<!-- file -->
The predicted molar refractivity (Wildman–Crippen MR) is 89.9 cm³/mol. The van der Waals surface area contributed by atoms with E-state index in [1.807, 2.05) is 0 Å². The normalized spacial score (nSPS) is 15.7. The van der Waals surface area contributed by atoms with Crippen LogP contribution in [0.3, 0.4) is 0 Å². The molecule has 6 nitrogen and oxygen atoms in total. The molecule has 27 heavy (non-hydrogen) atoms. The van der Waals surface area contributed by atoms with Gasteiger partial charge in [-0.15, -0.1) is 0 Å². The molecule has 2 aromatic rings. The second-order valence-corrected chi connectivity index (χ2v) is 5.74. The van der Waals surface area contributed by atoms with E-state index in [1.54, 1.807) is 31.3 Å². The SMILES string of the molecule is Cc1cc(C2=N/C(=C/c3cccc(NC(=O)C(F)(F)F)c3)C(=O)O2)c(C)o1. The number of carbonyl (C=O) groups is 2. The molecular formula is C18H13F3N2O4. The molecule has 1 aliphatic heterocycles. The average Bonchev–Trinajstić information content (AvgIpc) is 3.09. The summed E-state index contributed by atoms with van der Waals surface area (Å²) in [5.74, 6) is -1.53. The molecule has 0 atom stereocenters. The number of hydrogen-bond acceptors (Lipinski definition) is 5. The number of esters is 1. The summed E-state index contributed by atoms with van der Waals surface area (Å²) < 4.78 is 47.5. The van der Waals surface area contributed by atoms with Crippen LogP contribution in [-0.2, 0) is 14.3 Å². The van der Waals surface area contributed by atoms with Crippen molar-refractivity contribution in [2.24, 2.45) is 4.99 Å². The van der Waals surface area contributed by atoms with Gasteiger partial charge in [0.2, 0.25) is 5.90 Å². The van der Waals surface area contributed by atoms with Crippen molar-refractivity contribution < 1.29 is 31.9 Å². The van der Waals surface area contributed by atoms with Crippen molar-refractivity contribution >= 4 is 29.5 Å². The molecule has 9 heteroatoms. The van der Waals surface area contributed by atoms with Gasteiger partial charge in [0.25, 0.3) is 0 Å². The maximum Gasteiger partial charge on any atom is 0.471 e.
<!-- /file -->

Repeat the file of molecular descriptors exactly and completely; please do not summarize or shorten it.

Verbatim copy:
The predicted molar refractivity (Wildman–Crippen MR) is 89.9 cm³/mol. The van der Waals surface area contributed by atoms with E-state index in [1.807, 2.05) is 0 Å². The normalized spacial score (nSPS) is 15.7. The van der Waals surface area contributed by atoms with Crippen LogP contribution in [0.3, 0.4) is 0 Å². The molecule has 6 nitrogen and oxygen atoms in total. The molecule has 27 heavy (non-hydrogen) atoms. The van der Waals surface area contributed by atoms with Gasteiger partial charge in [-0.15, -0.1) is 0 Å². The molecule has 2 aromatic rings. The second-order valence-corrected chi connectivity index (χ2v) is 5.74. The van der Waals surface area contributed by atoms with E-state index in [1.54, 1.807) is 31.3 Å². The SMILES string of the molecule is Cc1cc(C2=N/C(=C/c3cccc(NC(=O)C(F)(F)F)c3)C(=O)O2)c(C)o1. The number of carbonyl (C=O) groups is 2. The molecular formula is C18H13F3N2O4. The molecule has 1 aliphatic heterocycles. The average Bonchev–Trinajstić information content (AvgIpc) is 3.09. The summed E-state index contributed by atoms with van der Waals surface area (Å²) in [5.74, 6) is -1.53. The molecule has 0 atom stereocenters. The number of hydrogen-bond acceptors (Lipinski definition) is 5. The number of esters is 1. The summed E-state index contributed by atoms with van der Waals surface area (Å²) < 4.78 is 47.5. The van der Waals surface area contributed by atoms with Crippen LogP contribution in [-0.2, 0) is 14.3 Å². The van der Waals surface area contributed by atoms with Crippen molar-refractivity contribution in [2.24, 2.45) is 4.99 Å². The van der Waals surface area contributed by atoms with Gasteiger partial charge in [0.2, 0.25) is 5.90 Å². The van der Waals surface area contributed by atoms with Crippen molar-refractivity contribution < 1.29 is 31.9 Å². The van der Waals surface area contributed by atoms with Crippen molar-refractivity contribution >= 4 is 29.5 Å². The molecule has 9 heteroatoms. The van der Waals surface area contributed by atoms with Gasteiger partial charge in [0.25, 0.3) is 0 Å². The maximum Gasteiger partial charge on any atom is 0.471 e.